“For residents who do not have direct access to personal transportation, this service has filled their transportation void by providing a low-cost, efficient transportation service,” says Town of Fuquay-Varina’s Economic Development Director, Jim Seymour. “For those residents who do have access to a personal transportation and want to reduce their transportation out-of-pocket costs, this service has reduced typical transportation costs—travel time, operating costs and parking facility costs. For some households, it offers the opportunity to lower the cost of vehicle ownership by transitioning from a two-vehicle to one-vehicle household.”

If you’re looking to learn more about the Wake County Transit Plan and associated projects, there are many resources to check out.

Real Estate Experts

For more information about the Wake County Transit Plan, you can visit their website or Facebook page. For more information about living, working, and commuting in Wake County, contact Real Estate Experts at 919-813-6449. With our local expertise, we can help you make the best decision for you or your family as you become residents of Wake County or the Triangle area.

If you are interested in learning about the neighborhoods surrounding downtown Raleigh and other properties in the greater Triangle area, visit us online.  Call us today at 919-813-6449 or e-mail us at
[email protected] for additional information.  We can’t wait to welcome you to your new home.



Wake County Transit Plan Update

Wake County Transit Plan Update

Wake County Transit Plan

Photo courtesy of

In response to ever-increasing traffic congestion, Wake County voters agreed on November 8 to raise the county’s sales tax rate by a half-cent to help fund the $2.3 billion Wake County  Transit Plan. The local sales tax rate increase, from 6.75 percent to 7.25 percent, will begin in April 2017. GoTriangle, a regional transportation authority and provider, is in charge of levying the new tax.

On December 5, the Wake County Board of Commissioners officially authorized two key funding sources for the Wake County Transit Plan: a $3 increase in the Regional Transit Authority Registration Tax and a new $7 Wake County Vehicle Registration Tax. These local funding sources are in addition to the one-half percent local sales and use tax referendum.

Bus Service

The plan has been designed to better connect the Research Triangle Region and provide citizens with reliable, accessible, affordable public transportation. The plan will increase bus service; improve access between colleges, medical centers, RDU Airport, downtowns, and residential areas; and operate routes every 30 to 60 minutes.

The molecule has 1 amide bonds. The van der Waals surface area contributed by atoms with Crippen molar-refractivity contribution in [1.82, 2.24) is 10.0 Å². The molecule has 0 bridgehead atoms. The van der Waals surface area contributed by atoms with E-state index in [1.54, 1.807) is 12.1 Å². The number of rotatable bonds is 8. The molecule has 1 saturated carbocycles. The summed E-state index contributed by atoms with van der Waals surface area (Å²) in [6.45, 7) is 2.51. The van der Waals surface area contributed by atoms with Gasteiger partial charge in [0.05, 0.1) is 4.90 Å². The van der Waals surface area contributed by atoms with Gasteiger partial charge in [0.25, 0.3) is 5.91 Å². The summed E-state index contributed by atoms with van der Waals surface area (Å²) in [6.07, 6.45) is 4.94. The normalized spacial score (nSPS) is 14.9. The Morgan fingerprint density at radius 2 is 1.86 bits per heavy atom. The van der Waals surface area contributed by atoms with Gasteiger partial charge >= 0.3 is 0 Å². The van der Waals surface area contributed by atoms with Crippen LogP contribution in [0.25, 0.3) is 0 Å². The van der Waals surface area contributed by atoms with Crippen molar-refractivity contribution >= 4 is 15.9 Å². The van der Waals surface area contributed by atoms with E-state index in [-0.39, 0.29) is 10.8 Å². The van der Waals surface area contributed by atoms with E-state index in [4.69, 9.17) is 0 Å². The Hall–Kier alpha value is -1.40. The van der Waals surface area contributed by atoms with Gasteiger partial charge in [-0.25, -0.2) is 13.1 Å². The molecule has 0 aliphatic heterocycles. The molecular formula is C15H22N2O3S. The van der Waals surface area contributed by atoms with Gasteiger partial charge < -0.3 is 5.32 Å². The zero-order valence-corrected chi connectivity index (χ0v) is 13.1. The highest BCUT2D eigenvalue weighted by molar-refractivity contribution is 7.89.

The first phase of implementation of the transit plan will begin in the next year or so. The plan will include 30-minute bus service at stops in Cary, Morrisville, Research Triangle Park, Raleigh-Durham International Airport, and the Wake Tech Community College campus between Garner and Fuquay-Varina.

Hourly bus service will be provided at stops in Apex, Garner, Knightdale, and Wake Forest. Rolesville, Wendell, Zebulon, Fuquay-Varina and Holly Springs will also have hourly bus service, but only during weekday rush hours.

According to John Tallmadge, director of regional services development at Go Triangle, new buses will be ordered next summer and will arrive from the manufacturer 12 to 18 months later. “We will be looking at opportunities to extend service on routes later into the night and for more hours on weekends,” said Tallmadge. “We’ll also be considering providing more frequent service on some routes during the middle of the day or on weekends.”

Bus Rapid Transit

Bus Rapid Transit (BRT) is another component of the plan. BRT provides dedicated bus lanes on local roads, so bus operators can bypass traffic and keep their routes on schedule. Initially, the plan will construct approximately 20 miles of BRT-related infrastructure improvements, including New Bern Avenue between Raleigh Boulevard and WakeMed; Capital Boulevard between Peace Street and the Wake Forest Road intersection; South Wilmington Street towards Garner; and Western Boulevard between Raleigh and Cary.

Commuter Rail Transit

The plan also calls for the implementation of Commuter Rail Transit (CRT). CRT will utilize existing railroad tracks to provide passenger service that allows riders to relax or work on their way to key destinations. The initial plan is to have 37 miles of CRT in place from Garner to downtown Raleigh, N.C. State University, Cary, Morrisville, and the Research Triangle Park, continuing to Durham. During peak hours, there would be up to eight trips running in each direction; during midday and evening hours, there would be one or two trips running in each direction.

In addition, the plan will expand funding to the current Transportation and Rural Access (TRACS) demand-response system that serves the elderly and disabled throughout Wake County.

We at Real Estate Experts are excited about the prospect of new and improved transportation options in the Research Triangle Region, and look forward to seeing how the Wake Transit Plan will improve the quality of life for all of us!